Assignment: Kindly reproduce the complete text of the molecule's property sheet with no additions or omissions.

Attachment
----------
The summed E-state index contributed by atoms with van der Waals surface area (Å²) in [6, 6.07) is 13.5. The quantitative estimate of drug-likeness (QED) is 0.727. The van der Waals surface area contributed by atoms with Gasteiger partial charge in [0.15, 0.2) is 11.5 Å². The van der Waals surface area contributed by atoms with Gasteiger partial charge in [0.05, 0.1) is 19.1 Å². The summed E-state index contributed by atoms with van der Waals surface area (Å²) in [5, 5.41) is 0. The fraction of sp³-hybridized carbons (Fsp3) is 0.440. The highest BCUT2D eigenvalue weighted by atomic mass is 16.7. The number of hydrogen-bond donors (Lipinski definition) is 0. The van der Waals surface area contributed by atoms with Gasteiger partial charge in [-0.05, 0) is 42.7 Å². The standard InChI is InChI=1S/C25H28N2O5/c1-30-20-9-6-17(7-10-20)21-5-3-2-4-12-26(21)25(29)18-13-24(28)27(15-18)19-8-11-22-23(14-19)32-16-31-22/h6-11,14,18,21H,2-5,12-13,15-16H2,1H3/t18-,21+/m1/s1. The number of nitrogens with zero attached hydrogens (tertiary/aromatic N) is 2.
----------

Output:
The summed E-state index contributed by atoms with van der Waals surface area (Å²) in [6, 6.07) is 13.5. The quantitative estimate of drug-likeness (QED) is 0.727. The van der Waals surface area contributed by atoms with Gasteiger partial charge in [0.15, 0.2) is 11.5 Å². The van der Waals surface area contributed by atoms with Gasteiger partial charge in [0.05, 0.1) is 19.1 Å². The summed E-state index contributed by atoms with van der Waals surface area (Å²) in [5, 5.41) is 0. The fraction of sp³-hybridized carbons (Fsp3) is 0.440. The highest BCUT2D eigenvalue weighted by atomic mass is 16.7. The number of hydrogen-bond donors (Lipinski definition) is 0. The van der Waals surface area contributed by atoms with Gasteiger partial charge in [-0.05, 0) is 42.7 Å². The standard InChI is InChI=1S/C25H28N2O5/c1-30-20-9-6-17(7-10-20)21-5-3-2-4-12-26(21)25(29)18-13-24(28)27(15-18)19-8-11-22-23(14-19)32-16-31-22/h6-11,14,18,21H,2-5,12-13,15-16H2,1H3/t18-,21+/m1/s1. The number of nitrogens with zero attached hydrogens (tertiary/aromatic N) is 2.